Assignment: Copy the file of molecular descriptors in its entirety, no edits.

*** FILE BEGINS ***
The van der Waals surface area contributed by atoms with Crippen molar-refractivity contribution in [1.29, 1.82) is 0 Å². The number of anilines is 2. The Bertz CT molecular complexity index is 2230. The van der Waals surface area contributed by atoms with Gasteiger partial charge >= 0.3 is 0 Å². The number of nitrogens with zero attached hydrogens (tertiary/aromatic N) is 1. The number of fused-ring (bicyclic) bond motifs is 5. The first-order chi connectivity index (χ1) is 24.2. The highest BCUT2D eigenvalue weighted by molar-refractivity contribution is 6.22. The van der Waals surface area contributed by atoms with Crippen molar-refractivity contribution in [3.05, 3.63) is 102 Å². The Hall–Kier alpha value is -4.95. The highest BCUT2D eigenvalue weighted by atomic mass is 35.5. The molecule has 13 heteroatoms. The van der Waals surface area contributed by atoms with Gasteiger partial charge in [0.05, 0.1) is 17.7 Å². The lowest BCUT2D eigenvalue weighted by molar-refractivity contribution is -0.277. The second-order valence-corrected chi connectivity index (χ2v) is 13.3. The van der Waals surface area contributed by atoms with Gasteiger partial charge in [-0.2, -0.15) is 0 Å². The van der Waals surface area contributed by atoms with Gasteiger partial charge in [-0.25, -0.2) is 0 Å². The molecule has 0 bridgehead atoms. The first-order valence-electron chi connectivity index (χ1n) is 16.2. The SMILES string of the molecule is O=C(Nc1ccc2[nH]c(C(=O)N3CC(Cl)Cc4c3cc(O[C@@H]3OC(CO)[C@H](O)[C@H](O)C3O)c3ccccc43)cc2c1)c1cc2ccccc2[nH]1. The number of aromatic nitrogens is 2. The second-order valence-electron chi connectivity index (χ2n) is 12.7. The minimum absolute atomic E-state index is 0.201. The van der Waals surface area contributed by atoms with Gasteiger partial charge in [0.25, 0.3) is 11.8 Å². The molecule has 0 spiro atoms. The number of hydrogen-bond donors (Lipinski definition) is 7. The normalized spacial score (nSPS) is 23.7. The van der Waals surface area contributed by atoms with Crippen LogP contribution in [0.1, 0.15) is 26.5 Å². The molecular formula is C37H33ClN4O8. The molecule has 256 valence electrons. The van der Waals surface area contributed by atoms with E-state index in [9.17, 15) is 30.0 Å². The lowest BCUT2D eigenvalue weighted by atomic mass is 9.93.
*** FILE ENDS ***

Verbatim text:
The van der Waals surface area contributed by atoms with Crippen molar-refractivity contribution in [1.29, 1.82) is 0 Å². The number of anilines is 2. The Bertz CT molecular complexity index is 2230. The van der Waals surface area contributed by atoms with Gasteiger partial charge >= 0.3 is 0 Å². The number of nitrogens with zero attached hydrogens (tertiary/aromatic N) is 1. The number of fused-ring (bicyclic) bond motifs is 5. The first-order chi connectivity index (χ1) is 24.2. The highest BCUT2D eigenvalue weighted by molar-refractivity contribution is 6.22. The van der Waals surface area contributed by atoms with Crippen molar-refractivity contribution in [3.05, 3.63) is 102 Å². The Hall–Kier alpha value is -4.95. The highest BCUT2D eigenvalue weighted by atomic mass is 35.5. The molecule has 13 heteroatoms. The van der Waals surface area contributed by atoms with Gasteiger partial charge in [0.05, 0.1) is 17.7 Å². The lowest BCUT2D eigenvalue weighted by molar-refractivity contribution is -0.277. The second-order valence-corrected chi connectivity index (χ2v) is 13.3. The van der Waals surface area contributed by atoms with Gasteiger partial charge in [-0.2, -0.15) is 0 Å². The van der Waals surface area contributed by atoms with Gasteiger partial charge in [-0.25, -0.2) is 0 Å². The molecule has 0 bridgehead atoms. The first-order valence-electron chi connectivity index (χ1n) is 16.2. The SMILES string of the molecule is O=C(Nc1ccc2[nH]c(C(=O)N3CC(Cl)Cc4c3cc(O[C@@H]3OC(CO)[C@H](O)[C@H](O)C3O)c3ccccc43)cc2c1)c1cc2ccccc2[nH]1. The number of aromatic nitrogens is 2. The second-order valence-electron chi connectivity index (χ2n) is 12.7. The minimum absolute atomic E-state index is 0.201. The van der Waals surface area contributed by atoms with Gasteiger partial charge in [0.25, 0.3) is 11.8 Å². The molecule has 0 spiro atoms. The number of hydrogen-bond donors (Lipinski definition) is 7. The normalized spacial score (nSPS) is 23.7. The van der Waals surface area contributed by atoms with Crippen LogP contribution in [0.1, 0.15) is 26.5 Å². The molecular formula is C37H33ClN4O8. The molecule has 256 valence electrons. The van der Waals surface area contributed by atoms with E-state index in [9.17, 15) is 30.0 Å². The lowest BCUT2D eigenvalue weighted by atomic mass is 9.93.